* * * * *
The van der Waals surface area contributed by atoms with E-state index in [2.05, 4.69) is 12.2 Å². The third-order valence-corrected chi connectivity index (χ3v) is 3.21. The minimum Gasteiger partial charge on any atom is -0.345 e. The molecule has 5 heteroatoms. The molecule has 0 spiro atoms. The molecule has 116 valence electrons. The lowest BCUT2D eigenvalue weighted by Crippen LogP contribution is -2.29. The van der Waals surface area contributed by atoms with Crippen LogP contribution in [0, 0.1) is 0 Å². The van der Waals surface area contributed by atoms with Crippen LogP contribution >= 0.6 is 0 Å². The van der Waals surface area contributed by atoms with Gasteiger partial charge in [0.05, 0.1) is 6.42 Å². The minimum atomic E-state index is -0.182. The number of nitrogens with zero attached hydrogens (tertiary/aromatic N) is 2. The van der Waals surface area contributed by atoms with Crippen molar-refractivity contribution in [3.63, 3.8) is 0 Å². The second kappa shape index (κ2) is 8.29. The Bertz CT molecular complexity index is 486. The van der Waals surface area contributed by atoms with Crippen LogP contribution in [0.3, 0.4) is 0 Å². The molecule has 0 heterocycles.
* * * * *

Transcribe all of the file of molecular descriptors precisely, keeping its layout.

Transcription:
The van der Waals surface area contributed by atoms with E-state index in [2.05, 4.69) is 12.2 Å². The third-order valence-corrected chi connectivity index (χ3v) is 3.21. The minimum Gasteiger partial charge on any atom is -0.345 e. The molecule has 5 heteroatoms. The molecule has 0 spiro atoms. The molecule has 116 valence electrons. The lowest BCUT2D eigenvalue weighted by Crippen LogP contribution is -2.29. The van der Waals surface area contributed by atoms with Crippen LogP contribution in [0, 0.1) is 0 Å². The van der Waals surface area contributed by atoms with Crippen LogP contribution >= 0.6 is 0 Å². The van der Waals surface area contributed by atoms with Gasteiger partial charge in [0.05, 0.1) is 6.42 Å². The minimum atomic E-state index is -0.182. The number of nitrogens with zero attached hydrogens (tertiary/aromatic N) is 2. The van der Waals surface area contributed by atoms with Crippen molar-refractivity contribution in [3.63, 3.8) is 0 Å². The second kappa shape index (κ2) is 8.29. The Bertz CT molecular complexity index is 486. The van der Waals surface area contributed by atoms with Crippen LogP contribution in [0.3, 0.4) is 0 Å². The molecule has 0 heterocycles.